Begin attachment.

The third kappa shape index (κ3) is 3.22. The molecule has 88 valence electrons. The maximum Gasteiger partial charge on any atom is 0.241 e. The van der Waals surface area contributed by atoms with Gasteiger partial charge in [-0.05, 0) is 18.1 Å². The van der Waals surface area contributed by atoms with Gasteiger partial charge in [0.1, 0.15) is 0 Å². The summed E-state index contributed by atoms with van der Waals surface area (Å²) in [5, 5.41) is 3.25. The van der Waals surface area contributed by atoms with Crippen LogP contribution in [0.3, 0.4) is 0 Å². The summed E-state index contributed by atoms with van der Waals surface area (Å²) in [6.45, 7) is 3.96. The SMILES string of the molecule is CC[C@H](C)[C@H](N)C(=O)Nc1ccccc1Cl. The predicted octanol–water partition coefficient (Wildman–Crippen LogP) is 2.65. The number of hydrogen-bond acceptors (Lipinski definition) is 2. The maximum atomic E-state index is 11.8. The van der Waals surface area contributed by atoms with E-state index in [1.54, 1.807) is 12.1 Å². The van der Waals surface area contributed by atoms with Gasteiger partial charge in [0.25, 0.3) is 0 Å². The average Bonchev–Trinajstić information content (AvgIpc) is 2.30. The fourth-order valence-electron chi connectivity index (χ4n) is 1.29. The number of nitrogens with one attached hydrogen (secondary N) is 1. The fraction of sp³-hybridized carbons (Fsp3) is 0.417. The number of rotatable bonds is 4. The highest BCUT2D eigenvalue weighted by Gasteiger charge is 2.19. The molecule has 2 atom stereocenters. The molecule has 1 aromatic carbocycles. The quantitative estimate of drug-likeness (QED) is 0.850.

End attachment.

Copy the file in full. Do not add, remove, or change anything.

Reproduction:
The third kappa shape index (κ3) is 3.22. The molecule has 88 valence electrons. The maximum Gasteiger partial charge on any atom is 0.241 e. The van der Waals surface area contributed by atoms with Gasteiger partial charge in [-0.05, 0) is 18.1 Å². The van der Waals surface area contributed by atoms with Gasteiger partial charge in [0.1, 0.15) is 0 Å². The summed E-state index contributed by atoms with van der Waals surface area (Å²) in [5, 5.41) is 3.25. The van der Waals surface area contributed by atoms with Crippen LogP contribution in [0.3, 0.4) is 0 Å². The summed E-state index contributed by atoms with van der Waals surface area (Å²) in [6.45, 7) is 3.96. The SMILES string of the molecule is CC[C@H](C)[C@H](N)C(=O)Nc1ccccc1Cl. The predicted octanol–water partition coefficient (Wildman–Crippen LogP) is 2.65. The number of hydrogen-bond acceptors (Lipinski definition) is 2. The maximum atomic E-state index is 11.8. The van der Waals surface area contributed by atoms with E-state index in [1.54, 1.807) is 12.1 Å². The van der Waals surface area contributed by atoms with Gasteiger partial charge in [0.25, 0.3) is 0 Å². The average Bonchev–Trinajstić information content (AvgIpc) is 2.30. The fourth-order valence-electron chi connectivity index (χ4n) is 1.29. The number of nitrogens with one attached hydrogen (secondary N) is 1. The fraction of sp³-hybridized carbons (Fsp3) is 0.417. The number of rotatable bonds is 4. The highest BCUT2D eigenvalue weighted by Gasteiger charge is 2.19. The molecule has 2 atom stereocenters. The molecule has 1 aromatic carbocycles. The quantitative estimate of drug-likeness (QED) is 0.850.